For people who wish to discuss their debts with their creditor themselves, Brailey suggests it's important to speak directly to the creditor's hardship team.

"They can do an assessment directly or suggest a visit to a financial counsellor," she says.

"If you can't get a result, you can go through an internal dispute resolution in the bank, followed by an external dispute resolution such as the ombudsman."

"Bankruptcy is the final option, but it's never recommended as a first option," says Brailey.

Carol and Marty Kemister were both diagnosed with cancer and found meeting costs difficult when neither could work full-time, they had long distances to travel from the Blue Mountains to their treatment centres and had unexpected medical costs.

"One of the biggest expenses was an MRI Marty had to do, which was $600 upfront with no Medicare rebate," says Carol.

"At the time, I was thinking how am I going to pay the electricity bill?

"My surgery at a major Sydney hospital was going to cost $3000 in out-of-pocket expenses but we were able to successfully apply to the hospital under their hardship program, which greatly relieved our situation.

"We're grateful for that because we were doing mental gymnastics trying to figure out how to come up with that kind of money to remove the cancer," she says.

Tips for negotiating with creditors

1. Contact your credit provider as soon as possible.

2. Be clear on what you want - set something that is realistic, don't agree to a term you will be likely to default on. Don't set yourself up for failure.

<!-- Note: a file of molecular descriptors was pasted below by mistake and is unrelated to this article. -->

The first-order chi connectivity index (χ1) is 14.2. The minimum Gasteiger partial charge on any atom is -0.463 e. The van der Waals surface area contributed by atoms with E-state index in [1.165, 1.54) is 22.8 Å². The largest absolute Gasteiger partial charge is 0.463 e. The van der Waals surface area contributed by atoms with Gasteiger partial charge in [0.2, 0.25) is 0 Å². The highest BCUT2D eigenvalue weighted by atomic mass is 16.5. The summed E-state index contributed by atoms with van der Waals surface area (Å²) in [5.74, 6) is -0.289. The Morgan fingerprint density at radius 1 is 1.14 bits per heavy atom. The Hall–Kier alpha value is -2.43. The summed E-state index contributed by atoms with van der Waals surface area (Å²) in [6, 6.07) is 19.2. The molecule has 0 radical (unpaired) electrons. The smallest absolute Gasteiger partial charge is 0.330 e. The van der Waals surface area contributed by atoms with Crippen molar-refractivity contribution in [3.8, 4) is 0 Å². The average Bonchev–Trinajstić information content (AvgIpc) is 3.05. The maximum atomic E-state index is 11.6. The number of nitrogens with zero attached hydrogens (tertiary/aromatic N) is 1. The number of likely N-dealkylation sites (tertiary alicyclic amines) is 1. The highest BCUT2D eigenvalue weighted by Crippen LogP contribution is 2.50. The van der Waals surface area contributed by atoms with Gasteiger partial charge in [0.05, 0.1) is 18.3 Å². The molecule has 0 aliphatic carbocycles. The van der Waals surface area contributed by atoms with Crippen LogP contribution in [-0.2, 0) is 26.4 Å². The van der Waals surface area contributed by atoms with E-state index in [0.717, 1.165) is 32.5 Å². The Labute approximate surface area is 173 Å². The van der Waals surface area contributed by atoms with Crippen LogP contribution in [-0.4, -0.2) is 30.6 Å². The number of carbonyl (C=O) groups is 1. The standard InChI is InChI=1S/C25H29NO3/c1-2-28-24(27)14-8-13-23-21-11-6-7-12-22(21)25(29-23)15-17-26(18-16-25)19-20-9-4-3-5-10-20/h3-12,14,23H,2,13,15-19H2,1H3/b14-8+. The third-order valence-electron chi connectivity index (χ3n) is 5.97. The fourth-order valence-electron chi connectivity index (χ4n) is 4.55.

3. Ask to speak to the bank or provider's hardship team rather than just frontline customer service staff.

4. Be willing to negotiate. You're the customer so ask what they can do for you: "I'm your customer. Do you have a more appropriate product or can you give me options to deal better with this debt."

5. Make sure you understand the arrangement or fine print on what you've agreed on, write down all details, when and who you called, and what was said.

This article is part of a collaboration between Cancer Council NSW and Money magazine to explore the key financial issues impacting Australians affected by cancer. To view more articles on this topic, click here

If you are a lawyer, financial adviser, accountant or HR professional interested in volunteering through Cancer Council's Pro Bono Program, please contact the team at probono@cancercouncil.org.au. If you have any questions or concerns about cancer, please call Cancer Council's 13 11 20 Information and Support Service. If you would like to donate to help Cancer Council's services offering support to cancer patients in need, head to cancercouncil.com.au/support20.

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Julia Newbould is a financial writer and commentator with a background in journalism. She was previously editor of Financial Planning and Super Review magazines; managing editor at InvestorInfo and at Morningstar Australia. Julia co-authored The Joy of Money, a book on women and personal finance. She holds a Bachelor of Economics from the University of Sydney where she serves on the alumni council.